A Project for Better Journalism chapter

How the SAT Adversity Score proves the SAT is Obselete

The popular notion that universities are caring less and less about standardized test scores with each new admissions cycle is questionable, especially when considering the limited opportunities admissions officers have to numerically compare their applicants. It is simpler and, frankly, more convenient to compare integers than it is to form a comprehensive picture of a student out of the bits and pieces described in their application. The College Board, everyone’s favorite money-making non-profit, is no stranger to this idea. It has already reduced ‘scholastic aptitude’ to a single score and the results of AP exams to a non-descriptive five point scale. Recently, the College Board announced its plans to reduce yet another admissions factor to an easily comparable number with the highly debated SAT Adversity Score, only to discover through public outrage that a single number cannot capture the whole story of a student’s environment.

The College Board’s replacement, called Landscape, thankfully ditches the single score in favor of a dashboard including several community indicators. Six factors, ranging from household structure to college attendance, will paint the picture of ‘adversity’ faced by the student’s community, and each factor will, of course, be represented by an average on a 100-point scale. 

That is correct, the College Board ditched a single adversity score in favor of having six total adversity scores. Theoretically, it is true that separating the Adversity Score into six parts would paint a more accurate picture of a student’s environment. Practically, though, each individual aspect of Landscape carries the same problems as its predecessor. A student’s community cannot be visualized by a collection of numbers, and a numerical description of his or her environment is not at all representative of the adversity faced by the individual student. 

Landscape scores will be shared by students who reside in the same local community, which is fairly nonsensical considering that not every young adult in the same zip code has faced exactly the same hardships. More accurately, it is likely that no two students in distinct households carry the same level of adversity in their past and present, and certainly not in the same form. Such is the inherent problem with assigning a number to a concept as abstract as ‘adversity.’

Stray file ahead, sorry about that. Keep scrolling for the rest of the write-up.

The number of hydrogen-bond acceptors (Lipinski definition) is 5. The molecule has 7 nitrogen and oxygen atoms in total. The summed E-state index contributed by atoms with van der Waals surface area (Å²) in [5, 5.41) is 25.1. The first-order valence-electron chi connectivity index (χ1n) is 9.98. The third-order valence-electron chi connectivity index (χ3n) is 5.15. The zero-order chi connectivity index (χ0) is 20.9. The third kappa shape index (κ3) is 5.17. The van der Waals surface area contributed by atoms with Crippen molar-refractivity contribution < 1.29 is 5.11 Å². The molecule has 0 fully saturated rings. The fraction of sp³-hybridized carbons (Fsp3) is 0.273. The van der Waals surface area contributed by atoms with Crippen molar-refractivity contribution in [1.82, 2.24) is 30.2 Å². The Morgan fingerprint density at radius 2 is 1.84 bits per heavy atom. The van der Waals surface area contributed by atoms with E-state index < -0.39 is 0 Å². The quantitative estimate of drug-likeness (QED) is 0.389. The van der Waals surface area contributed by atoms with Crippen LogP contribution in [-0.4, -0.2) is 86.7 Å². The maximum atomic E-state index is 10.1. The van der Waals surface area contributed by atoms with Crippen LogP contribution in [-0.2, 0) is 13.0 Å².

In designing how it would change its presentation of test scores, the College Board clearly looked past this glaring problem and saw the prospect of an additional score to contextualize the SAT. This was undeniably in response to the unending outcry of admissions officers and parents who rightfully point out the unjust nature of the test, which more properly indicates a student’s access to study materials, often derived from privilege, than it does their innate intelligence. Quite obviously, introducing a separate score to measure the inverse of privilege, adversity, will not fix the flawed nature of the College Board’s flagship examination. 

To some extent, Landscape measures the same data as the SAT, resources and privilege, only scaled as multiple scores and measured inversely. It therefore does absolutely nothing to solve the issue besides reveal that the College Board recognizes that the SAT alone is not an accurate indicator of student success. 

Recognizing a problem is only the first step in the arduous process of developing a solution, but it appears the College Board is hesitant to step any further. The addition of another flawed measurement will not magically validate the existence of the current one, even if it is as massive a juggernaut as the SAT is. Standardized testing is still, as it always has been, a game of numbers that is incredibly easy to cheat. More numbers are not the solution to this backwards meritocracy, people are. Determining the personal fit of a student based on the complete picture of his/her attributes, personality, and skill set is not a convenient process, but it decidedly resembles ‘meritocracy’ more closely than an Excel spreadsheet of integers ever will.